That is several times more than the $35 billion, in 2011 terms, invested in Europe after World War II, the report said.
“Using that money effectively to improve security, governance, and socioeconomic development in Afghanistan poses tremendous challenges,” Sopko wrote.
“In the face of serious uncertainties about project sustainability, the need for sharp and effective oversight grows more critical.”
Sopko vowed his office would step up its oversight, saying security and sustainability were the biggest challenges for Afghanistan’s reconstruction.
“Many billions of dollars of US investments in Afghanistan may be wasted without arrangements to ensure that the Afghans have adequate personnel, skills, access to technology, funding, and planning and oversight mechanisms to sustain them,” he warned.
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"[email protected] was measured & decisive today. @SpeakerPelosi walking out was baffling but not surprising w NO intention of participating in a mtg on nat’l security. Dem “leadership” chose to storm out & whine to cameras, everyone else stayed to work on behalf of our country," tweeted Stephanie Grisham.
It prompted CNN's Chris Cillizza to inquire when Trump ever struck someone as "measured."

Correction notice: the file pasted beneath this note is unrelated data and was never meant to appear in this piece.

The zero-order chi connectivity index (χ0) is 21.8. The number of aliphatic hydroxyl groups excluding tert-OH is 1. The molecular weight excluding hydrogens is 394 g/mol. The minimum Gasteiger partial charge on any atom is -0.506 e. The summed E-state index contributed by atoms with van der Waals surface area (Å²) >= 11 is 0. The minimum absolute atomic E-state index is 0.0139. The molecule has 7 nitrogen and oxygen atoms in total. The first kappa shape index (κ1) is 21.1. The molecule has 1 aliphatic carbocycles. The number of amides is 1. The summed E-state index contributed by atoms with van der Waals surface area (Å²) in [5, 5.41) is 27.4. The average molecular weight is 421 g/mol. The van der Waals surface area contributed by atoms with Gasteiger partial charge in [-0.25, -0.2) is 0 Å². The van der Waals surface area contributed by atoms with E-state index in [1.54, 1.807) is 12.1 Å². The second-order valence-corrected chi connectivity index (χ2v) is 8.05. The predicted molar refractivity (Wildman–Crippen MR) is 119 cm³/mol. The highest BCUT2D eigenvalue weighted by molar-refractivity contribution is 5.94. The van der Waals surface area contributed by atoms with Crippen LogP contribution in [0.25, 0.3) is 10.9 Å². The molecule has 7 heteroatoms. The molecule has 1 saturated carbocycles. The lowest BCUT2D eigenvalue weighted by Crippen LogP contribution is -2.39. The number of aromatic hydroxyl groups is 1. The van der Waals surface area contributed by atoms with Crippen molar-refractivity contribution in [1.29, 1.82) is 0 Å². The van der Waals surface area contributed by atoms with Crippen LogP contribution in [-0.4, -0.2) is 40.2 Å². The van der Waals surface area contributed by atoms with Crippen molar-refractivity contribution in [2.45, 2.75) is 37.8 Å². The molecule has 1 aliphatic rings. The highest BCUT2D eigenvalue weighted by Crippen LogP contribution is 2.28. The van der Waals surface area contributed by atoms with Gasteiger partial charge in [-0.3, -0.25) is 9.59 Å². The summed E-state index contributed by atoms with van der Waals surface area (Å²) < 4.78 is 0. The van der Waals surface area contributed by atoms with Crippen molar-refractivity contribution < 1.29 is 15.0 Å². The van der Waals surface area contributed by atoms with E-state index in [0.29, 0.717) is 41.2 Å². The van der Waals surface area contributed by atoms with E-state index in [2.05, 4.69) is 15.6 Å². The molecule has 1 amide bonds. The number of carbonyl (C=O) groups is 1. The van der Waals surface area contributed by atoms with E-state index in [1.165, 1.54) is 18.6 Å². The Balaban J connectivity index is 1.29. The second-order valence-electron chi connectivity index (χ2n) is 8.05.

Republicans lack the ‘moxie’ to defend America’s Kurdish allies in Syria: Ex-RNC Chair
Republicans will criticize President Donald Trump on foreign policy, but lack the nerve to do anything meaningful to protect America's Kurdish allies in northern Syria, the former chair of the Republican Party explained on MSNBC on Wednesday.
MSNBC's Chuck Todd interviewed Steele about what it would take for Republicans to serve as a check on the president.
"I think the only way to make him change his mind is -- he’s got to think they might walk," Todd said.
"Well, that would require a level of moxie that we haven’t seen from the leadership," Steele replied.
"On the foreign policy space, I think that’s the one area where we’ve seen people actually start to push back rhetorically," he noted. "But I don’t know if internally they’ve really sat down with the president and go, 'This is how damaging this is, this is how troublesome it is, and this is the problem you’re having inside the caucus.' I just don’t — at least from the folks I’ve talked to, I haven’t gotten the sense they’ve gone there yet."
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"The White House just released the text of the less letter that the president sent to Erdo?an of Turkey, among other things, saying in the aftermath of the earlier decision by the U.S. to pull out troops, saying 'Don't be a tough guy, don't be a fool,'" said anchor Wolf Blitzer. "What is your reaction to that?"
"You know, I'll be honest, I saw this online first. I got a copy of the letter," said Quigley. "I actually thought it was a prank, a joke. It couldn't possibly come from the Oval Office. It sounded all of the world like the president of the United States, in some sort of momentary lapse, just dictated angrily whatever was on the top of his head. These are extraordinarily serious issues. And an extraordinarily dangerous part of the world."